A similar fenced border zone operates along India's eastern border with Bangladesh, although it cannot be seen as vividly on images like this.

The Gujarat border region was notorious for being infiltrated until officials erected the floodlit border in 2003.

The spectacular image showing the floodlit border was taken by Expedition 28 International Space Station Crew on August 21.

Also visible on the picture as bright clusters is Lahore, Pakistan, nearest to the orange border line.

Islamabad, Pakistan, can also be seen towards the bottom of the picture, as well as New Delhi, India, at the top.

The floodlit border fencing built through the Indian government since 2003 is so bright it can be seen from space





Read more: http://www.dailymail.co.uk/news/article-2033886/India-Pakistan-border-visible-space.html#ixzz1X8wxCsEa

Thursday, September 1, 2011

India's love of the typewriter (an article)

An article from the "Los Angeles Times" talking about the typewriter in India:

latimes.com

COLUMN ONE

The typewriter lives on in India

India's typewriter culture survives the age of computers in offices where bureaucracy demands typed forms and in rural areas where many homes don't have electricity.


By Mark Magnier, Los Angeles Times
5:41 PM PDT, August 31, 2011
Reporting from New Delhi

Repairmen work at New Delhi's Chawla Typewriters. (Mark Magnier, Los Angeles Times / September 1, 2011)





It's a stultifying afternoon outside the Delhi District Court as Arun Yadav slides a sheet of paper into his decades-old Remington and revs up his daily 30-word-a-minute tap dance.

Nearby, hundreds of other workers clatter away on manual typewriters amid a sea of broken chairs and wobbly tables as the occasional wildlife thumps on the leaky tin roof above.

"Sometimes the monkeys steal the affidavits," Yadav said. "That can be a real nuisance."

The factories that make the machines may be going silent, but India's typewriter culture remains defiantly alive, fighting on bravely against that omnipresent upstart, the computer. (In fact, if India had its own version of "Mad Men," with its perfumed typing pools and swaggering execs, it might not be set in the 1960s but the early 1990s, India's peak typewriter years, when 150,000 machines were sold annually.)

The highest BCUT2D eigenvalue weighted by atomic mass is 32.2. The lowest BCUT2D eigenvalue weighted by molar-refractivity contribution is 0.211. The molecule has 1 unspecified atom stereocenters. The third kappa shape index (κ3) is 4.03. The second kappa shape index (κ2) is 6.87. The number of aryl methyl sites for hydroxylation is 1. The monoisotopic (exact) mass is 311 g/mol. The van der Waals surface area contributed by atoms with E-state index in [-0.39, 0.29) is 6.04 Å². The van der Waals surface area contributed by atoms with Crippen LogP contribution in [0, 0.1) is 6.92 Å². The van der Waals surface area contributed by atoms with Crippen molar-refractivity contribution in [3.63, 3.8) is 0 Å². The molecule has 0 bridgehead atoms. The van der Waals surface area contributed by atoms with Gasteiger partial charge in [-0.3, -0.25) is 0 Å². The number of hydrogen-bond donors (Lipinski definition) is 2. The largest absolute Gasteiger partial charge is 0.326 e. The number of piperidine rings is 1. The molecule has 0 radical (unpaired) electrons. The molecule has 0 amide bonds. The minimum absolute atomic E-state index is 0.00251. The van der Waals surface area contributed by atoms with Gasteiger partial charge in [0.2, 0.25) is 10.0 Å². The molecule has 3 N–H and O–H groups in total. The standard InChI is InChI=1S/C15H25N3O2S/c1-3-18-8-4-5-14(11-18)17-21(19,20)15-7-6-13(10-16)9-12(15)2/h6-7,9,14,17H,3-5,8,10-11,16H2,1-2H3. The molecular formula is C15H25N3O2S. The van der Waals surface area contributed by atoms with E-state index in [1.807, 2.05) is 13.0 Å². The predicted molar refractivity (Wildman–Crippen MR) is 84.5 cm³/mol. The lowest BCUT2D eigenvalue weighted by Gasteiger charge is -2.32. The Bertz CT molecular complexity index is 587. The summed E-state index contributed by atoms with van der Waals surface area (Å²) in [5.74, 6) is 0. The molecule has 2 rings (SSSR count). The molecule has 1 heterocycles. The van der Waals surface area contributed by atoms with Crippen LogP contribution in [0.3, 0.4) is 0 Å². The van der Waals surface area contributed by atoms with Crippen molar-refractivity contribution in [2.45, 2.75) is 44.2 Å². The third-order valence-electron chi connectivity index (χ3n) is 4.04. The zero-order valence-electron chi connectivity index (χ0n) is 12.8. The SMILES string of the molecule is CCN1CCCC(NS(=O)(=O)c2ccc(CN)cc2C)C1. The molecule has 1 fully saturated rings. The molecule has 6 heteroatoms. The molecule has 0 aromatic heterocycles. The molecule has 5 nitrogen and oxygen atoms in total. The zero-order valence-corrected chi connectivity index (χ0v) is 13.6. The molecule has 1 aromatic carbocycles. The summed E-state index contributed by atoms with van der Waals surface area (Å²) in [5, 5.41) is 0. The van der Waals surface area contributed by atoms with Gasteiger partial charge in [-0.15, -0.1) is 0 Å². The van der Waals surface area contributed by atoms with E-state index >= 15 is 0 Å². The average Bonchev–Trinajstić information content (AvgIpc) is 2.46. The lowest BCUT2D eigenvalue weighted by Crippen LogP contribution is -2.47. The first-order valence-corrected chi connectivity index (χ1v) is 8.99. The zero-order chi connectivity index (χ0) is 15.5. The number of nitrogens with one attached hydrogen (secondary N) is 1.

Credit for its lingering presence goes to India's infamous bureaucracy, as enamored as ever of outdated forms (often in triplicate) and useless procedures, documents piled 3 feet high and binders secured by pink string.

Other loyalists include the over-50 generation and, conversely, young people in rural areas who dream of a call-center job but can't yet afford a laptop. There are also certain advantages to a machine without a power cord in a country where 400 million people still lack electricity.

"Power failures help us," said Rajesh Palta of Delhi's Universal Typewriter shop, whose family fled Pakistan for India during the 1947 partition with their most precious possessions: four typewriters.

Perhaps it's telling that India decided only last year to remove typewriter production as a component of its wholesale price index measuring inflation.

Although bureaucrats in growing numbers embrace computers, the governments of several states, including those containing New Delhi, Mumbai and Kolkata, still require manual typing tests. And that's music to the ears of typing institutes, second-hand typewriter dealers and repairmen.

"I don't know why the test hasn't changed," said Debolina Mitra, a manual instructor at Kolkata's George Telegraph Typing Institute. "It's bureaucrat logic."

India's lingering love affair with correction fluid and carbon paper befits a country that often seems caught in two centuries, where high-tech companies and an ambitious space program coexist with human-powered rickshaws and feudal village life.

Indian firm Godrej and Boyce, one of the world's last typewriter makers, released its first commercial model in 1955, reportedly inspired by then-Prime Minister Jawaharlal Nehru, who saw it as a "symbol of independent and industrialized India." Nehru reportedly received one of the first machines.

Over the next few decades, owning a manual typewriter was a major status symbol. "Small companies with a typewriter were really going somewhere," Palta said.

Demand during the 1960s and '70s was so high that customers waited up to six months for new machines, which cost nearly as much as a recent engineering graduate's yearly salary of about $175.

"The better customers got first dibs," said C.K. Chawla, head of New Delhi's Chawla Typewriters, which suffered a break-in during the early 1970s and then-Prime Minister Indira Gandhi's gold-plated machine — in for repairs — was stolen.

"Usually insurance companies take forever," said Chawla, whose typewriter repair business is still a going concern, even if he has been forced to diversify. "But with Gandhi's, they settled almost immediately."

Typing was all but compulsory for any woman who wanted a job, said Geeta Meshran, 53, who banged away for 22 years in the Mumbai government's typing pool. Efficiency wasn't always paramount there. "I often worked as slowly as possible, so I wouldn't have to retype the page," she said.

A reflection of the machine's glamour is captured in the 1970 film "Bombay Talkie," with one classic scene showing women in canary yellow bell bottoms dancing atop oversized typewriter keys and singing "typewriter, tip, tip, tip" in high-pitched tones. "Typewriter keys represent the keys of life," one character says. "And we human beings dance on them."